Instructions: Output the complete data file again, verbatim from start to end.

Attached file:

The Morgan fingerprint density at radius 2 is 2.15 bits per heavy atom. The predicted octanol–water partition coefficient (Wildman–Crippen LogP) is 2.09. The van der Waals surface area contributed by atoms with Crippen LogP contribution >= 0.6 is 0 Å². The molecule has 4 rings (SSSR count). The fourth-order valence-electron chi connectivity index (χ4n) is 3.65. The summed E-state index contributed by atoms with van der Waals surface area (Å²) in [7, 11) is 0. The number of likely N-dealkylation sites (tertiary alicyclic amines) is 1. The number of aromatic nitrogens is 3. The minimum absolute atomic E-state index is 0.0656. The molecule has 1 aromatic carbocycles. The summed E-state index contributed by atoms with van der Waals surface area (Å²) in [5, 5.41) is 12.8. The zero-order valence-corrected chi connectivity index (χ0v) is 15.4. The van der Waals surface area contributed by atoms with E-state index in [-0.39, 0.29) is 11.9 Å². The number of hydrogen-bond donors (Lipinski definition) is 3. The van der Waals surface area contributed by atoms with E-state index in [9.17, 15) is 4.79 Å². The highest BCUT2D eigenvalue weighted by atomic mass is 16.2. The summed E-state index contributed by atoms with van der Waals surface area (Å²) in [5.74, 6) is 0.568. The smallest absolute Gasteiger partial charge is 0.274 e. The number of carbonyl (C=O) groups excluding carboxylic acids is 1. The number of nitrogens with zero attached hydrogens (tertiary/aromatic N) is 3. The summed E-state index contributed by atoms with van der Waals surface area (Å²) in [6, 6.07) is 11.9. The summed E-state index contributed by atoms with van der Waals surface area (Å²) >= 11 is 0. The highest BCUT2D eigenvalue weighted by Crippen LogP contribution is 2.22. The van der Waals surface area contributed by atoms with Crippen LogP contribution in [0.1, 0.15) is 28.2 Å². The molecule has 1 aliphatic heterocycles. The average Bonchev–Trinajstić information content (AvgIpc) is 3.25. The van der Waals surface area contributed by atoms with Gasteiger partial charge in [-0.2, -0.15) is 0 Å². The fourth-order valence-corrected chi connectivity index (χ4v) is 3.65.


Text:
The Morgan fingerprint density at radius 2 is 2.15 bits per heavy atom. The predicted octanol–water partition coefficient (Wildman–Crippen LogP) is 2.09. The van der Waals surface area contributed by atoms with Crippen LogP contribution >= 0.6 is 0 Å². The molecule has 4 rings (SSSR count). The fourth-order valence-electron chi connectivity index (χ4n) is 3.65. The summed E-state index contributed by atoms with van der Waals surface area (Å²) in [7, 11) is 0. The number of likely N-dealkylation sites (tertiary alicyclic amines) is 1. The number of aromatic nitrogens is 3. The minimum absolute atomic E-state index is 0.0656. The molecule has 1 aromatic carbocycles. The summed E-state index contributed by atoms with van der Waals surface area (Å²) in [5, 5.41) is 12.8. The zero-order valence-corrected chi connectivity index (χ0v) is 15.4. The van der Waals surface area contributed by atoms with E-state index in [-0.39, 0.29) is 11.9 Å². The number of hydrogen-bond donors (Lipinski definition) is 3. The van der Waals surface area contributed by atoms with E-state index in [9.17, 15) is 4.79 Å². The highest BCUT2D eigenvalue weighted by atomic mass is 16.2. The summed E-state index contributed by atoms with van der Waals surface area (Å²) in [5.74, 6) is 0.568. The smallest absolute Gasteiger partial charge is 0.274 e. The number of carbonyl (C=O) groups excluding carboxylic acids is 1. The number of nitrogens with zero attached hydrogens (tertiary/aromatic N) is 3. The summed E-state index contributed by atoms with van der Waals surface area (Å²) in [6, 6.07) is 11.9. The summed E-state index contributed by atoms with van der Waals surface area (Å²) >= 11 is 0. The highest BCUT2D eigenvalue weighted by Crippen LogP contribution is 2.22. The van der Waals surface area contributed by atoms with Crippen LogP contribution in [0.1, 0.15) is 28.2 Å². The molecule has 1 aliphatic heterocycles. The average Bonchev–Trinajstić information content (AvgIpc) is 3.25. The van der Waals surface area contributed by atoms with Gasteiger partial charge in [-0.2, -0.15) is 0 Å². The fourth-order valence-corrected chi connectivity index (χ4v) is 3.65.